On 7 January, Ukrainians celebrated a double-holiday: Orthodox Christmas and the independence of the Ukrainian Orthodox church
Last Christmas witnessed the biggest change in Ukrainian cultural life since the fall of the Soviet Union. On 6 January – Christmas eve in the Orthodox world, which uses the Julian calendar – the country’s church completed the lengthy, carefully managed process of gaining independence, or autocephaly. Ecumenical Patriarch Bartholomew, the spiritual head of the Orthodox communion, signed key documents in Istanbul, clearing the way for translations to appear in public view in Kyiv on Christmas day. The move occurred despite intense Russian hostility and potentially the greatest upheaval in Christianity for hundreds of years.
The Tomos, Bartholomew’s decree granting independence, recognises “a canonical, autocephalous, self-governing Orthodox Church within the limits of the politically formed territory of Ukraine”, including Russian-occupied Crimea and war-torn Donbas. The transfer of the document to Ukraine followed the Unity Sobor held in Kyiv on 15 December 2018. The Sobor took place without disruption or delay, and in the presence of representatives of all three branches of local Orthodoxy. It successfully established a new entity called the Orthodox Church of Ukraine, a formulation that excludes the word “Ukrainian” to avoid any suggestion that the organisation is only for ethnic Ukrainians.
Patriarch Filaret, the controversial and triumphalist head of the erstwhile Kyiv Patriarchate, did not stand for the election as head of the new church. But he manoeuvred to ensure the election of his protégé Epifaniy, who received the title of Metropolitan of Kyiv and All Ukraine. This title used to belong to Patriarch Onufriy, head of the Moscow Patriarchate, which does not recognise the new church. While the Moscow Patriarchate uses Russian and Church Slavonic, the Orthodox Church of Ukraine seems likely to use Ukrainian as its main language – although it is still discussing the question.
There is almost certain to be further conflict over the status of Ukraine’s new church
On 18 December, the head of Ukraine’s other main church, the Greek Catholic Church – which is in communion with the Holy See but uses the Orthodox liturgy – sent an encouraging letter to the new church. The letter warmly entreated the organisation “to begin our path to unity, to the truth”, hinting at broader religious unity within Ukraine.
But the Unity Sobor was only a qualified success. Forty-two bishops from the Kyivan Patriarchate attended the event, along with twelve from the former Ukrainian Autocephalous Orthodox Church. Both organisations announced they would dissolve to join the new church. However, although ten of the Moscow Patriarchate’s 90 bishops signed the unity appeal, only two showed up at the event (prompting the patriarchate to denounce them). Although pressure from Russia doubtlessly persuaded the others not to attend, the behaviour of Filaret’s faction – which has treated the new church as an expanded version of the Kyivan Patriarchate – may have also discouraged them.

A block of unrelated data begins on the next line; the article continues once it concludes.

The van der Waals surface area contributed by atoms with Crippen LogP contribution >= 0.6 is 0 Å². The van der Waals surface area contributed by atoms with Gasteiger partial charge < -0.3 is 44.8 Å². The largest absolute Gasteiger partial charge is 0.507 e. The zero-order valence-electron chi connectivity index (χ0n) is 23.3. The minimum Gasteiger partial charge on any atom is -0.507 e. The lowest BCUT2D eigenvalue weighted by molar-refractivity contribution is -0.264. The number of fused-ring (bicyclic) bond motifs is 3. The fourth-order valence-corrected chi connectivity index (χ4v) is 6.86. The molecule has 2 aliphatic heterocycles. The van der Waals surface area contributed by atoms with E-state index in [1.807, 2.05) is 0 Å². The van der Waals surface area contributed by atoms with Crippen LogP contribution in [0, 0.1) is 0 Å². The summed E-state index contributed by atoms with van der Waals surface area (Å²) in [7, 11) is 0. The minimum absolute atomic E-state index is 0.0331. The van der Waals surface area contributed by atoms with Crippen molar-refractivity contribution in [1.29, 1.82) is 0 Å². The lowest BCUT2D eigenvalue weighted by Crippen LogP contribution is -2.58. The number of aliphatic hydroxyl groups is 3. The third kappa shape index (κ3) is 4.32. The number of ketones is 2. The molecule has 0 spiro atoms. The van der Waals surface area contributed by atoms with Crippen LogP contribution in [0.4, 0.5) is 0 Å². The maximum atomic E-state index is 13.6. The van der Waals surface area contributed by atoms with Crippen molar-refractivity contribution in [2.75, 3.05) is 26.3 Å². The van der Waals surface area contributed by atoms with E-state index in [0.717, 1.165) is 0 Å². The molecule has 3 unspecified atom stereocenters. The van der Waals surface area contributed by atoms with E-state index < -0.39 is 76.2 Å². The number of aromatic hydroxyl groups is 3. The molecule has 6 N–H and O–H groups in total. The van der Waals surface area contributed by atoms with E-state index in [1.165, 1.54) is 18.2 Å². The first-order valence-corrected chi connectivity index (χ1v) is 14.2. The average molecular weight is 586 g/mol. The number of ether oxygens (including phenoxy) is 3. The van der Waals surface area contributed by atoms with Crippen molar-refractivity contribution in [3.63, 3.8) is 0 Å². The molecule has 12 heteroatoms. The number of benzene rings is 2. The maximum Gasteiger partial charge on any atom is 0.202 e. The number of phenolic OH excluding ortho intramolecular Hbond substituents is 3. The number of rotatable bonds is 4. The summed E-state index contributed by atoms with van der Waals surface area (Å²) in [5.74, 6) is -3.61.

The Orthodox Church of Ukraine hopes to expand from the bottom up, with various parishes voluntarily joining it from the Moscow Patriarchate now that it has established its canonical status. To encourage this, the Ukrainian parliament decreed on 21 December 2018 that the Moscow Patriarchate is no longer permitted to call itself the “Ukrainian Orthodox Church” and must use the word “Russian” in its title.
The sides continue to question each other’s legitimacy using emotionally charged historical references. The language of the dispute centres on the status quo ante – ante 1439, that is. The Ecumenical Patriarch sent a letter to Onufriy suggesting that Russia is schismatic. The country, he said, “unilaterally cut itself off from canonical authority, i.e. the Holy Great Church of Christ (1448) [when Russia unilaterally elected its own primate, before the fall of Constantinople in 1453], but other metropolitans in the city of Kyiv, being lawful and canonical, were consistently and tirelessly subordinate to the Ecumenical Patriarchate as the Kyiv clergy and laity did not accept their subordination to the centre from Muscovy”. He continued: “in 1685, the Moscow patriarch personally appointed the Metropolitan of Kyiv – which Constantinople had previously done – thus violating the canons.”
The Moscow Patriarchate replied that “the Russian Orthodox Church forcefully declared its autocephaly because of the betrayal by the Patriarchate of Constantinople of the Orthodox faith and signing the Union with Rome at the Council of Ferrara-Florence in 1439. The Kyiv Metropolia, being weakened by a religious confrontation with the Uniates [Greek Catholics], devastated by wars, especially after the Union of Brest in 1596, in order to preserve the Orthodox faith, became a part of the Russian Orthodox Church at the end of the seventeenth century.”
Thus, there is almost certain to be further conflict over the status of Ukraine’s new church. With Russia set to lose some of the ground it now bitterly defends, there is no clear sign of how President Vladimir Putin will react. But he has cited the unity of the “all-Russian” church – joining Russians and Ukrainians, and reabsorbing the Russian Church Abroad, which spilt away after 1917 – as one of his proudest achievements. Kyiv believed it had to seize independence while the opportunity was there. And it will work hard to stress the uniquely Ukrainian, Kyivan, and “more European” nature of the new church. To this end, the organisation has gifted Kyiv’s church of St Andrew – named for the apostle said to have visited the city in 55 AD – to the Ecumenical Patriarch. Moreover, Epifaniy has left open the possibility of moving Christmas to 25 December, “when the majority of Ukrainians are willing to celebrate Christmas according to the new style”.